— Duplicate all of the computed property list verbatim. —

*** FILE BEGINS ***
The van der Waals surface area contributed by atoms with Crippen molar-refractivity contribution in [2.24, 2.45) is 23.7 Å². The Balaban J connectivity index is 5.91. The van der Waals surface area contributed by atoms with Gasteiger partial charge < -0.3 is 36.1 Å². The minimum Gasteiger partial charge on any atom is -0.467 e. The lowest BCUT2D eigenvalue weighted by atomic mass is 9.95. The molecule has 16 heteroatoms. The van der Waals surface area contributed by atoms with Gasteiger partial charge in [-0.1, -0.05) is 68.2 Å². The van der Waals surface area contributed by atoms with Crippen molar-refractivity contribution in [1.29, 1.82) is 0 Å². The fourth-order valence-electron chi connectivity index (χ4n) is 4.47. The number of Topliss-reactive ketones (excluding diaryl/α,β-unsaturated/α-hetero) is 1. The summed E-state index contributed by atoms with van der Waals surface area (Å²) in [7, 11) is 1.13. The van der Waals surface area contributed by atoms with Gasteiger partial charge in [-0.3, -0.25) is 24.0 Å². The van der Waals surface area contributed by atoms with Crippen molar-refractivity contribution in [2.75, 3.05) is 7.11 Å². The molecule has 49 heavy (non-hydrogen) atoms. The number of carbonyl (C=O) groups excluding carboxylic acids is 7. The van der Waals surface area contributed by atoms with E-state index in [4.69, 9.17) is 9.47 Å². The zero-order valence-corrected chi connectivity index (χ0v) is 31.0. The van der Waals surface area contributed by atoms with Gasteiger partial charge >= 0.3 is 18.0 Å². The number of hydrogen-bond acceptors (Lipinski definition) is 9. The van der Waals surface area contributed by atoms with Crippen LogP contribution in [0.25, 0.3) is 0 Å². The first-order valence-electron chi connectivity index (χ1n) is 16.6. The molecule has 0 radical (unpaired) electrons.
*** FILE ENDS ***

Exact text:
The van der Waals surface area contributed by atoms with Crippen molar-refractivity contribution in [2.24, 2.45) is 23.7 Å². The Balaban J connectivity index is 5.91. The van der Waals surface area contributed by atoms with Gasteiger partial charge < -0.3 is 36.1 Å². The minimum Gasteiger partial charge on any atom is -0.467 e. The lowest BCUT2D eigenvalue weighted by atomic mass is 9.95. The molecule has 16 heteroatoms. The van der Waals surface area contributed by atoms with Gasteiger partial charge in [-0.1, -0.05) is 68.2 Å². The van der Waals surface area contributed by atoms with Crippen molar-refractivity contribution in [1.29, 1.82) is 0 Å². The fourth-order valence-electron chi connectivity index (χ4n) is 4.47. The number of Topliss-reactive ketones (excluding diaryl/α,β-unsaturated/α-hetero) is 1. The summed E-state index contributed by atoms with van der Waals surface area (Å²) in [7, 11) is 1.13. The van der Waals surface area contributed by atoms with Gasteiger partial charge in [-0.3, -0.25) is 24.0 Å². The van der Waals surface area contributed by atoms with Crippen molar-refractivity contribution in [2.75, 3.05) is 7.11 Å². The molecule has 49 heavy (non-hydrogen) atoms. The number of carbonyl (C=O) groups excluding carboxylic acids is 7. The van der Waals surface area contributed by atoms with E-state index in [4.69, 9.17) is 9.47 Å². The zero-order valence-corrected chi connectivity index (χ0v) is 31.0. The van der Waals surface area contributed by atoms with Gasteiger partial charge >= 0.3 is 18.0 Å². The number of hydrogen-bond acceptors (Lipinski definition) is 9. The van der Waals surface area contributed by atoms with Crippen LogP contribution in [0.25, 0.3) is 0 Å². The first-order valence-electron chi connectivity index (χ1n) is 16.6. The molecule has 0 radical (unpaired) electrons.